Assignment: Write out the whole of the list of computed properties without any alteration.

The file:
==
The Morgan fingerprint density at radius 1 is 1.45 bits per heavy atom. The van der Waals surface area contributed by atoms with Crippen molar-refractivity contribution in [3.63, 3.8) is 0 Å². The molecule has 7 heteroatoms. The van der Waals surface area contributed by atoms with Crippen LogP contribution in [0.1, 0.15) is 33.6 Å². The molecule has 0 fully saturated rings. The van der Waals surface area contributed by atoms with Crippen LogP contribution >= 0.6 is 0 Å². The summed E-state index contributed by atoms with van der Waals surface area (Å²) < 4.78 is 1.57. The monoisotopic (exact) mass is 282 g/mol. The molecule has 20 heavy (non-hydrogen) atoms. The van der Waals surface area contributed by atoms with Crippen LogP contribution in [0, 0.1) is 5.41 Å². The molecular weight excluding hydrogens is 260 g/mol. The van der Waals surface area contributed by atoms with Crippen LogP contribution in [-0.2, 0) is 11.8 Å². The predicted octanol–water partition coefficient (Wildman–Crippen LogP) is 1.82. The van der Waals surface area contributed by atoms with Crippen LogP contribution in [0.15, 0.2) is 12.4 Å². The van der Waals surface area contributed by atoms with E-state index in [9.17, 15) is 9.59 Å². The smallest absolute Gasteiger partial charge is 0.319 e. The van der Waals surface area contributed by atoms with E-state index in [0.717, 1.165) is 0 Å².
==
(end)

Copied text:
The Morgan fingerprint density at radius 1 is 1.45 bits per heavy atom. The van der Waals surface area contributed by atoms with Crippen molar-refractivity contribution in [3.63, 3.8) is 0 Å². The molecule has 7 heteroatoms. The van der Waals surface area contributed by atoms with Crippen LogP contribution in [0.1, 0.15) is 33.6 Å². The molecule has 0 fully saturated rings. The van der Waals surface area contributed by atoms with Crippen LogP contribution >= 0.6 is 0 Å². The summed E-state index contributed by atoms with van der Waals surface area (Å²) < 4.78 is 1.57. The monoisotopic (exact) mass is 282 g/mol. The molecule has 20 heavy (non-hydrogen) atoms. The van der Waals surface area contributed by atoms with Crippen LogP contribution in [0, 0.1) is 5.41 Å². The molecular weight excluding hydrogens is 260 g/mol. The van der Waals surface area contributed by atoms with Crippen LogP contribution in [-0.2, 0) is 11.8 Å². The predicted octanol–water partition coefficient (Wildman–Crippen LogP) is 1.82. The van der Waals surface area contributed by atoms with Crippen LogP contribution in [0.15, 0.2) is 12.4 Å². The van der Waals surface area contributed by atoms with E-state index in [9.17, 15) is 9.59 Å². The smallest absolute Gasteiger partial charge is 0.319 e. The van der Waals surface area contributed by atoms with E-state index in [0.717, 1.165) is 0 Å².